‘Mums coming at six’ the message read.

Tonight would be a good night. His mother-in-law had agreed to watch the children while he and his wife went out for dinner. His wife, Kayley, had invited some of her friends, and with them came new partners he had never met. He enjoyed meeting new people, as the conversation would inevitably turn to work.

Neither rich nor good-looking, telling people where he worked was a rare chance to flex his ego. Because without fail, they would look suitably awed when he told them he was an Interstellar Audio Analyst.

It sounded a lot better than it was.

In reality, it was the downward curve of an unimpressive career in space. He set out with dreams of being an astronaut and instead sat at a procession of desks until he ended up here. This was the kind of job you go to when you have a few years left until retirement and want an easy ride or, as was his case, your superiors thought you weren’t capable of anything more.

And so he spent his days listening to space. Or rather watching the sound waves data on the screen. Deep down he knew this job probably should be automated, but they just couldn’t risk it, on the off chance something happened.

And occasionally it did.

Five years prior, two years before he had taken the job, they had detected the sound of gas rippling through space as a star had a tantrum. Or at least, that is how he would explain to everyone tonight – there was no point getting too technical with teachers and hairdressers, he thought.

He often neglected to mention it wasn’t him that had detected this, as it was the only exciting thing to say about his job.

And so he sat, checked his Facebook, questioned why he was still on Facebook and then reluctantly turned back to the screen. Before sighing and reaching for his phone once more.

Flat. Flat. Flat. Miniscule rise.

That was the standard pattern of the data, and often the miniscule rise wasn’t enough for the sonification programme to capture, let alone translate into a sound that could be heard by humans.

Although David still attested that the day he brought his dog to the office, it cocked its head just as the data rose. His colleagues suggested that instead of bringing his dog, he should bring a tinfoil hat, and so Darcy the Labrador stayed home and David’s mouth stayed shut when it came to his ideas.

Flat. Flat. Minuscule rise. Flat. Flat. Flat. Flat. Flat. Flat. Flat. Flat. Flat.

David just happened to glance up and pause, his thumb hovering above the video still playing on his phone. Why was the wave so flat?

Flat meant no sound. And although it was widely accepted that space was quiet, he wondered at what point it went too quiet. No he wouldn’t flag it to his manager yet. The less interactions he had with Mike the better.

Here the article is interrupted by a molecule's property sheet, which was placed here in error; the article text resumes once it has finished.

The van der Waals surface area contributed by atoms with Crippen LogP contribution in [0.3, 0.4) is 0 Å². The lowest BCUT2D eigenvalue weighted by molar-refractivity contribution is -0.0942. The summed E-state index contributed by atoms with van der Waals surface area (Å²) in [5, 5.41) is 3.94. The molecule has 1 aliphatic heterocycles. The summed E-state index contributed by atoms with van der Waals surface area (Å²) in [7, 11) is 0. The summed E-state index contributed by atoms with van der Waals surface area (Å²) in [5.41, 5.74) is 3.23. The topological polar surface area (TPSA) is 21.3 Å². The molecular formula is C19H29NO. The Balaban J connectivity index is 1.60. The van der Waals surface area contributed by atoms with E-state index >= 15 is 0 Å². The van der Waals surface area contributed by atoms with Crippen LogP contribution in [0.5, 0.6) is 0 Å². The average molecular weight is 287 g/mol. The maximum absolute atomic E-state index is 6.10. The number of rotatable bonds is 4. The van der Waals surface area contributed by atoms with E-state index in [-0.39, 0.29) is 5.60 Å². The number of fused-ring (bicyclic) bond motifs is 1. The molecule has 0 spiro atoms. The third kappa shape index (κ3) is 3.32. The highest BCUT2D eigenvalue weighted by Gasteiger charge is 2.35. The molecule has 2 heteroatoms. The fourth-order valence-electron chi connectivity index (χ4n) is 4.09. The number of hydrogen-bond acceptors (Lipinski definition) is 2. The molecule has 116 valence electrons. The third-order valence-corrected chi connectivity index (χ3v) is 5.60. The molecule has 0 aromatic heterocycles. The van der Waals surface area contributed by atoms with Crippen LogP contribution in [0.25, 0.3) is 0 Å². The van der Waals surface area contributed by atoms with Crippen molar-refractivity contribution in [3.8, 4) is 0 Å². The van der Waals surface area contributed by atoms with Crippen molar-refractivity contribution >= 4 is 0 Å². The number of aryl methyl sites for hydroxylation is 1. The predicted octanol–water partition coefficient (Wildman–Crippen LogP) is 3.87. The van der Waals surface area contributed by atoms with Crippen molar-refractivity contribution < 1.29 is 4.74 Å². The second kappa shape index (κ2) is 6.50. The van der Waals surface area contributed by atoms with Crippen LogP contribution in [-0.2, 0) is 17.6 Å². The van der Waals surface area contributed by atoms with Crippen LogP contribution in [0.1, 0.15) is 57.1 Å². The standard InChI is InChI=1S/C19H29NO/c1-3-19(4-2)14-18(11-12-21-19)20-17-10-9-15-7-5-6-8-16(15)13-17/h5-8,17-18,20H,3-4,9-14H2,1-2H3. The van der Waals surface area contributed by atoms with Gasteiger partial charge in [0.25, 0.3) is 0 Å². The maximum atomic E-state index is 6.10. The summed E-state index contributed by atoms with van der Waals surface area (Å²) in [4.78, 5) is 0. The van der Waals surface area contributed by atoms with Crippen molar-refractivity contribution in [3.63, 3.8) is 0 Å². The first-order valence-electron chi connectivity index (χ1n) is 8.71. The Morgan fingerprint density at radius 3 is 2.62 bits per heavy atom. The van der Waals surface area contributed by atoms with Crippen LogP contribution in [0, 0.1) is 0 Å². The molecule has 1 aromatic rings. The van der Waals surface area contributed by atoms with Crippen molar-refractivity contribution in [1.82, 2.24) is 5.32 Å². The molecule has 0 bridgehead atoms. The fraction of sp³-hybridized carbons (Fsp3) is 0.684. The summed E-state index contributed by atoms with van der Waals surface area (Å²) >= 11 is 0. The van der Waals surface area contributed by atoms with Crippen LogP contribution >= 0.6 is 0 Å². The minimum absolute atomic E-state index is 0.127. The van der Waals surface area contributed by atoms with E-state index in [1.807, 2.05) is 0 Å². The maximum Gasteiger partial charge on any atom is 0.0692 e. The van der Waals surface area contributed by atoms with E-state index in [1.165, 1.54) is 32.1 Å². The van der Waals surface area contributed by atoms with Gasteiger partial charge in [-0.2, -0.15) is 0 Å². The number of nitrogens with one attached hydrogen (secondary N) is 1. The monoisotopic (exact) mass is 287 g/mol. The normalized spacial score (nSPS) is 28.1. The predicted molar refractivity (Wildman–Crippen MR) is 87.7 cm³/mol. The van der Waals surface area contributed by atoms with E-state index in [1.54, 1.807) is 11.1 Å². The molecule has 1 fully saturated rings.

Flat. Flat. Flat.


The small machine adjacent to his computer let out a low, bored hum. Unaccustomed to having to work, the sonification programme took it as a personal offence when its slumber was disturbed.

David’s breathing sped up, willing the programme to do the same. This was it. This was his moment.

It could be a black hole. It could be a star collapsing. Whatever it was, it was the reason he spent forty hours a week sat here, year after year.

It felt like another year passed as the programme whirred away. Did it normally take this long? Had it broken without him realising? Shit. He’d get fired for that. Fuck. No…

His train of thought evaporated as soon as the pop-up appeared. His heart stopped. A chill ran down his spine. Time froze. Suddenly he remembered to breathe again, gasping at the stale air in the windowless office. A small part of his mind whispered he should probably get Mike before pressing play.

Fuck it. This is my moment he reasoned, pressing play.

“Stay Quiet.

It was only when his eyes started to hurt that David realised he hadn’t blinked or taken a breath since pressing play. The once stale air now felt like a cold as he breathed it in. He slightly shook his head, trying to shake off the shock. He pressed play again.

“Stay Quiet.

The voice, the words. Unmistakeable. David had expected a crackle, maybe if he was lucky a pop or a bang. But this was a voice, an automated voice, but a voice nonetheless. He really should have got Mike before pressing play. Fuck.

He knew he should go and get Mike now, he was only sitting two doors down the corridor. He could be quick, and then they could come and listen to the message again. But his legs wouldn’t move. He wanted to play it again, and again, and again just to be sure.

But the longer it sat listening to the message, the less he understood it and the worse it got. So with bile rising up his throat and a stone in his stomach, he dragged his leaden legs to Mike’s office. Making slow, heavy progress down the corridor, he tried to work out what to say.

Mike looked up with an air of disbelief. When you ranked as high as him, people didn’t just walk into your office – let alone people like David Sneddal. He was about to remind him of that but David threw his words out first, in a fast, incoherent tumble.
“What are you –“
“Now. You need to listen to this. Now.”

One of the reasons Mike despised David was the way his pale blue eyes seemed small and perpetually watery. At this moment, however, David’s eyes seemed to have stretched, engulfing his face, which seemed unnaturally pale. That was enough for Mike to follow him without question, back to the small room which David called his office.